This article is a joint publication of TheNation.com and Foreign Policy In Focus.
The expanding US-led war on the so-called Islamic State, or ISIS, has largely fallen off the radar of US social movements.
Many (but not all) who were active in anti-war organizing over the past decade have turned away from this conflict. The dearth of public debate is conspicuous, even as the US government sinks the country deeper into yet another open-ended and ill-defined military operation. The refrain “it will take years” has become such a common utterance by the Obama administration that it slips by barely noticed.
There are many reasons for the relative silence in the face of this latest military escalation. I would venture that one of them is the sheer complexity of the situation in Iraq and Syria—as well as the real humanitarian crisis posed by the rise of ISIS, the many-layered power struggles across the wider Middle East and the difficulty of building connections with grassroots movements in countries bearing the brunt of the violence.
But the answer to complexity is not to do nothing. In fact, great crimes and historic blunders—from Palestine to South Africa to Afghanistan—have been tacitly enabled by people who chose not to take action, perhaps because the situation seemed too complex to engage. When millions of lives are on the line, inaction is unacceptable.
The task is to figure out what to do.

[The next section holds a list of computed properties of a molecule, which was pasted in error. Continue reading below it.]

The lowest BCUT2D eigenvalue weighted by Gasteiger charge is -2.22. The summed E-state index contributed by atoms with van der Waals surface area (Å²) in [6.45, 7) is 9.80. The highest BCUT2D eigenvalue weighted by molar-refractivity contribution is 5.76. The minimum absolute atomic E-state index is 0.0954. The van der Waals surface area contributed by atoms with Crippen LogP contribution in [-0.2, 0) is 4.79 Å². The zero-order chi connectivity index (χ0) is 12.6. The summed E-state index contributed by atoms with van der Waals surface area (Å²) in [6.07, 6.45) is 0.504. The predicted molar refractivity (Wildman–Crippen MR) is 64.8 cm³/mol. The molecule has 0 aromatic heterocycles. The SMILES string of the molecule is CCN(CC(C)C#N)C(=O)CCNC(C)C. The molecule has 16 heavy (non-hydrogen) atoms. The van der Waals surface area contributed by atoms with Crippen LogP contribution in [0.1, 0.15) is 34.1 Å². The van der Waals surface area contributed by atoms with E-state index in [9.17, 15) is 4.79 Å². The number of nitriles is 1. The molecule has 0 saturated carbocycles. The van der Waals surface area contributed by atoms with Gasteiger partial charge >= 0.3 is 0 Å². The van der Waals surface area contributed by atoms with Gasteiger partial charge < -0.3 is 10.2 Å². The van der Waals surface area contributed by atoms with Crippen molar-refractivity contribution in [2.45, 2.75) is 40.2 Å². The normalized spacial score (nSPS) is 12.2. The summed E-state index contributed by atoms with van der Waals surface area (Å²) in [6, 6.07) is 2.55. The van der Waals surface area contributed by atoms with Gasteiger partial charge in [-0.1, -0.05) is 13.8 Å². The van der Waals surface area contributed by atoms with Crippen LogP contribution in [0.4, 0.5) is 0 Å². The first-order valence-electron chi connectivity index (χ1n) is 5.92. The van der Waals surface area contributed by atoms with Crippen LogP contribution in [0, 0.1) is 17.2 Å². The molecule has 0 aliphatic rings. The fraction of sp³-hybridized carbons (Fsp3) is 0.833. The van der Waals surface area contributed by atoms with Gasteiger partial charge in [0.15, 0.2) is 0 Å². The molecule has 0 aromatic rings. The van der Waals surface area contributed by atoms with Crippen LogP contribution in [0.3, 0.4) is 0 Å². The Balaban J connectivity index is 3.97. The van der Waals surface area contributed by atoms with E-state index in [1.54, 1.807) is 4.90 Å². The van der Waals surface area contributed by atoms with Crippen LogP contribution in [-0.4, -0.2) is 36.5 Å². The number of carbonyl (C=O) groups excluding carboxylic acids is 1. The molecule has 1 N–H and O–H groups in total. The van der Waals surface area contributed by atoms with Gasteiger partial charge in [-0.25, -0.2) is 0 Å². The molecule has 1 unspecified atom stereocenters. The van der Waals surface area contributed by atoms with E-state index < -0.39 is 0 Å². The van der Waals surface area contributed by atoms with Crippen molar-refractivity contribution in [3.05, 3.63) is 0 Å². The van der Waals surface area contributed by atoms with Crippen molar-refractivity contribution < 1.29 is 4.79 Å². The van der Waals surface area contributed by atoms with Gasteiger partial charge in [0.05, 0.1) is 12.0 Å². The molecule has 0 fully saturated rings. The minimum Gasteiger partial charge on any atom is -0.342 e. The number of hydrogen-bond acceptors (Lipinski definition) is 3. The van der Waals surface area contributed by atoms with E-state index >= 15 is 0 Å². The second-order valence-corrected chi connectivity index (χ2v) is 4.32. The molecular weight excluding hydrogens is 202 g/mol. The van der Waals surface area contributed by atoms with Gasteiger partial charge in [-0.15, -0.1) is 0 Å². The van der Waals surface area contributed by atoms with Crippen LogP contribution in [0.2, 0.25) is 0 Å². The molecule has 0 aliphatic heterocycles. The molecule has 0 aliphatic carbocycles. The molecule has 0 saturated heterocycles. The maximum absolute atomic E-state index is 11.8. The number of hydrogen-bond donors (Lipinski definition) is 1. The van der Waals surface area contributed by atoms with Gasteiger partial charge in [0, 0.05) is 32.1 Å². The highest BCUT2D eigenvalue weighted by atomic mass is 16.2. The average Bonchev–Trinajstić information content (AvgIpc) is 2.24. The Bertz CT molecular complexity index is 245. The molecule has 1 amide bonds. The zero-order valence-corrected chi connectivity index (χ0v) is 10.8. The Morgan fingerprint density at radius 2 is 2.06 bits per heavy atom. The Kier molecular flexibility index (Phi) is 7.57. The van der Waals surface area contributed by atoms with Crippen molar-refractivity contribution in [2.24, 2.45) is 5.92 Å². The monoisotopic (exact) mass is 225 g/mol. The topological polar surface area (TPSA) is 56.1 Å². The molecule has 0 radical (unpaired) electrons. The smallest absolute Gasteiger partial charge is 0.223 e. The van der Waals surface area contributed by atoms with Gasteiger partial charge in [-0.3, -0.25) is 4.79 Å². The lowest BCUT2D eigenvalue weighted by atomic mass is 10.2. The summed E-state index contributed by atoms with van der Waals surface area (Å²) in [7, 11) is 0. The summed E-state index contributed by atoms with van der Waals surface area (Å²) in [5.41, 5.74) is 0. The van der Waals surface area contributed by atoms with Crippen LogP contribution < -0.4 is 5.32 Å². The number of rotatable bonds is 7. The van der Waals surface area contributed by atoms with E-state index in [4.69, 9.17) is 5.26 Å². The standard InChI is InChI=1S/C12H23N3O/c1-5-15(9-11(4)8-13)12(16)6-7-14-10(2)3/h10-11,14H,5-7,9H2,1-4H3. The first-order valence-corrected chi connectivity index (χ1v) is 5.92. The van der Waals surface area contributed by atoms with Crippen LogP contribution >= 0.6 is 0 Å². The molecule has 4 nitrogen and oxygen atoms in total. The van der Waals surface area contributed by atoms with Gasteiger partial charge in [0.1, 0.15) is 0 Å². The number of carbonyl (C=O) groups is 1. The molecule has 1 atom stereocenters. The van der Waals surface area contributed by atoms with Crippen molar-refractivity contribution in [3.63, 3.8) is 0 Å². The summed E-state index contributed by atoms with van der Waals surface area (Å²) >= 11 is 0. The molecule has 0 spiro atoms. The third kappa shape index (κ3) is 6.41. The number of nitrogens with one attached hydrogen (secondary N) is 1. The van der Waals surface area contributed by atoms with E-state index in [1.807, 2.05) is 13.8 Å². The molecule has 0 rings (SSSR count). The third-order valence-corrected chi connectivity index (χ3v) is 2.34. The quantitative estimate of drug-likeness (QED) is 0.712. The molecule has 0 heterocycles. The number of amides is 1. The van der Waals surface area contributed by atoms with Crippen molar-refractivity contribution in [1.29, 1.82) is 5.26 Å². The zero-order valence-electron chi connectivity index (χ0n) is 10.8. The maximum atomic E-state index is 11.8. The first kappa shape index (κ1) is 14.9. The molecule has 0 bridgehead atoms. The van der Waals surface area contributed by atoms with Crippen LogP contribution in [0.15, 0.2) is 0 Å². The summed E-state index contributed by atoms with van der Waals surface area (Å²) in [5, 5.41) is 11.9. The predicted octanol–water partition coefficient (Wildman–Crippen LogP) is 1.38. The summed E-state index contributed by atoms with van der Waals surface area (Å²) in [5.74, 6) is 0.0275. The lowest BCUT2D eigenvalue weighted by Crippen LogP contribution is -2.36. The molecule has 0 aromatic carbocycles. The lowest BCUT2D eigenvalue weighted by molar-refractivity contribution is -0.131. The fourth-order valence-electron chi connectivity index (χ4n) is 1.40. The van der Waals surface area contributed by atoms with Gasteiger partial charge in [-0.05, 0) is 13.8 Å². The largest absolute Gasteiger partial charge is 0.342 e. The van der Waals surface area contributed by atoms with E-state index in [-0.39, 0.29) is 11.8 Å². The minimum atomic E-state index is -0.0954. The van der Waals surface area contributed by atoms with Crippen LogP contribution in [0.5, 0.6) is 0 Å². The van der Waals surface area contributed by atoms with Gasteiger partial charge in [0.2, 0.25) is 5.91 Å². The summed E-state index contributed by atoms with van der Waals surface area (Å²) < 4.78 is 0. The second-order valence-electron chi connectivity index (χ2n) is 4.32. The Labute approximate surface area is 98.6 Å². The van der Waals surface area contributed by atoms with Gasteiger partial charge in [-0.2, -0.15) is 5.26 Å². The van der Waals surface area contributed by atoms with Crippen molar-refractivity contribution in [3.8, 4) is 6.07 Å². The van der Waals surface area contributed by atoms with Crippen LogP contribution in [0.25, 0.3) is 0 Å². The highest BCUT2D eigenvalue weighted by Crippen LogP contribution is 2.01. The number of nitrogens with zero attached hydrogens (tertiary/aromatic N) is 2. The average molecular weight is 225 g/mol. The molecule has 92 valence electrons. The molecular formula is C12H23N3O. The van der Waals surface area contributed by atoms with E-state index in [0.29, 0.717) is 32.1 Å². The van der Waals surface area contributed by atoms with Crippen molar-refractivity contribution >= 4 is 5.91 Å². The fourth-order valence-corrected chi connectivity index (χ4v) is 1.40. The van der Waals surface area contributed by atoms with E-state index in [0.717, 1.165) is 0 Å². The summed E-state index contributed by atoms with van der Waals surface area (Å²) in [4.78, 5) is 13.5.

The most important question to ask is this: Do we really think that the US military operation against ISIS will bring about a good outcome for the people of Iraq and Syria, or for US society? Is there any evidence from the more than thirteen years of the so-called “War on Terror” that US military intervention in the Middle East brings anything but death, displacement, destabilization and poverty to the people whose homes have been transformed into battlefields?
The answer to these questions must be a resounding “No.”
But there are also many things to say “Yes” to. A better path forward can only be forged by peoples’ movements in Iraq and Syria—movements that still exist, still matter and continue to organize for workers’ rights, gender justice, war reparations and people power, even amid the death and displacement that has swallowed up all the headlines.
Now is a critical time to seek to understand and build solidarity with Iraqi and Syrian civil societies. Heeding their call, we should strengthen awareness here at home of the tremendous political and ethical debt the United States owes all people harmed by the now-discredited war on Iraq and the crises it set in motion.